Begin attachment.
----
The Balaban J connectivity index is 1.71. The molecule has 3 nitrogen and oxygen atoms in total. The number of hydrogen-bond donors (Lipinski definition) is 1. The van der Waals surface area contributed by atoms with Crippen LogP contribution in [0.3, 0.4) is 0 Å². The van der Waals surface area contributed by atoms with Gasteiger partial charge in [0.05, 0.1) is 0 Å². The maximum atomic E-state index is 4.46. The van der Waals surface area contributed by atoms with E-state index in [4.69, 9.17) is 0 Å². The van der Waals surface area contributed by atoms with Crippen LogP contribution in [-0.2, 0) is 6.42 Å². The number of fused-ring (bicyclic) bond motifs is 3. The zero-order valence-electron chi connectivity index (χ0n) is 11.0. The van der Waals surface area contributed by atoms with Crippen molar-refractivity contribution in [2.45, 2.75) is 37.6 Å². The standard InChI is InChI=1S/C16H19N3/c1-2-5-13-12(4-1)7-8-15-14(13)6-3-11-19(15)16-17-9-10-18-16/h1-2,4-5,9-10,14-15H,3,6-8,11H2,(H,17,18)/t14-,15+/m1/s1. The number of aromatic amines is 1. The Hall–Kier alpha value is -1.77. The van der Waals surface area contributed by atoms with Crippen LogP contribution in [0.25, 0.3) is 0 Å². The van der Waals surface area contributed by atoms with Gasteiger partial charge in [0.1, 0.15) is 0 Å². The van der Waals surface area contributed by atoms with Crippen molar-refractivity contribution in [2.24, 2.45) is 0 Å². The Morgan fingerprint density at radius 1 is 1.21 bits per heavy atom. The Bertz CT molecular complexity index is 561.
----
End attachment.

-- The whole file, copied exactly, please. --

The Balaban J connectivity index is 1.71. The molecule has 3 nitrogen and oxygen atoms in total. The number of hydrogen-bond donors (Lipinski definition) is 1. The van der Waals surface area contributed by atoms with Crippen LogP contribution in [0.3, 0.4) is 0 Å². The van der Waals surface area contributed by atoms with Gasteiger partial charge in [0.05, 0.1) is 0 Å². The maximum atomic E-state index is 4.46. The van der Waals surface area contributed by atoms with E-state index in [4.69, 9.17) is 0 Å². The van der Waals surface area contributed by atoms with Crippen LogP contribution in [-0.2, 0) is 6.42 Å². The number of fused-ring (bicyclic) bond motifs is 3. The zero-order valence-electron chi connectivity index (χ0n) is 11.0. The van der Waals surface area contributed by atoms with Crippen molar-refractivity contribution in [2.45, 2.75) is 37.6 Å². The standard InChI is InChI=1S/C16H19N3/c1-2-5-13-12(4-1)7-8-15-14(13)6-3-11-19(15)16-17-9-10-18-16/h1-2,4-5,9-10,14-15H,3,6-8,11H2,(H,17,18)/t14-,15+/m1/s1. The number of aromatic amines is 1. The Hall–Kier alpha value is -1.77. The van der Waals surface area contributed by atoms with Crippen LogP contribution in [0.25, 0.3) is 0 Å². The van der Waals surface area contributed by atoms with Gasteiger partial charge in [0.1, 0.15) is 0 Å². The van der Waals surface area contributed by atoms with Crippen molar-refractivity contribution in [2.24, 2.45) is 0 Å². The Morgan fingerprint density at radius 1 is 1.21 bits per heavy atom. The Bertz CT molecular complexity index is 561.